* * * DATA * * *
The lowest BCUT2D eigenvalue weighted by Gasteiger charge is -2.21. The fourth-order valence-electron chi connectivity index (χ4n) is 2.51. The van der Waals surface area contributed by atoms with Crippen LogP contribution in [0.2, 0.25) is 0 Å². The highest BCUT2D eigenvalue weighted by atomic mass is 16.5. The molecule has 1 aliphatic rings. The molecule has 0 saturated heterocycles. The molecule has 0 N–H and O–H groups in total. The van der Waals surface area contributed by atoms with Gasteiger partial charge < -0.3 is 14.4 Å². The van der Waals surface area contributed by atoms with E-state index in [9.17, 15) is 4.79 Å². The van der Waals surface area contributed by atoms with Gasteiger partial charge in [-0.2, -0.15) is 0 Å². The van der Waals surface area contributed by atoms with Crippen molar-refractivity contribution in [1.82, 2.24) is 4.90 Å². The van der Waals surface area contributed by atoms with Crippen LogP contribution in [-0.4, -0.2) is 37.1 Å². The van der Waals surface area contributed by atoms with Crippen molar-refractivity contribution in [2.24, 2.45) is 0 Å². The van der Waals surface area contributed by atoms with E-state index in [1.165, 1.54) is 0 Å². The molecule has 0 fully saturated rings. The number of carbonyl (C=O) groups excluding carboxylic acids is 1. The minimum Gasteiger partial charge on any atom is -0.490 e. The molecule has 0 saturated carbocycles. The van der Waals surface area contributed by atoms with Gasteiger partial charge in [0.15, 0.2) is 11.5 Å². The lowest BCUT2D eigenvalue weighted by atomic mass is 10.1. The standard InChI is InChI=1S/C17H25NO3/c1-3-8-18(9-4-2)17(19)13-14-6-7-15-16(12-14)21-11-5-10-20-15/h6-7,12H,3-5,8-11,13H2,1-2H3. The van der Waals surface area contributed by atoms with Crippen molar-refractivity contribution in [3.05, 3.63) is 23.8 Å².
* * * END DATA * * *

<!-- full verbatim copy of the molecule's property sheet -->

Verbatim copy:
The lowest BCUT2D eigenvalue weighted by Gasteiger charge is -2.21. The fourth-order valence-electron chi connectivity index (χ4n) is 2.51. The van der Waals surface area contributed by atoms with Crippen LogP contribution in [0.2, 0.25) is 0 Å². The highest BCUT2D eigenvalue weighted by atomic mass is 16.5. The molecule has 1 aliphatic rings. The molecule has 0 saturated heterocycles. The molecule has 0 N–H and O–H groups in total. The van der Waals surface area contributed by atoms with Gasteiger partial charge < -0.3 is 14.4 Å². The van der Waals surface area contributed by atoms with E-state index in [9.17, 15) is 4.79 Å². The van der Waals surface area contributed by atoms with Gasteiger partial charge in [-0.2, -0.15) is 0 Å². The van der Waals surface area contributed by atoms with Crippen molar-refractivity contribution in [1.82, 2.24) is 4.90 Å². The van der Waals surface area contributed by atoms with Crippen LogP contribution in [-0.4, -0.2) is 37.1 Å². The van der Waals surface area contributed by atoms with Crippen molar-refractivity contribution in [2.24, 2.45) is 0 Å². The van der Waals surface area contributed by atoms with E-state index in [1.165, 1.54) is 0 Å². The molecule has 0 fully saturated rings. The number of carbonyl (C=O) groups excluding carboxylic acids is 1. The minimum Gasteiger partial charge on any atom is -0.490 e. The molecule has 0 saturated carbocycles. The van der Waals surface area contributed by atoms with Gasteiger partial charge in [0.15, 0.2) is 11.5 Å². The lowest BCUT2D eigenvalue weighted by atomic mass is 10.1. The standard InChI is InChI=1S/C17H25NO3/c1-3-8-18(9-4-2)17(19)13-14-6-7-15-16(12-14)21-11-5-10-20-15/h6-7,12H,3-5,8-11,13H2,1-2H3. The van der Waals surface area contributed by atoms with Crippen molar-refractivity contribution in [3.05, 3.63) is 23.8 Å².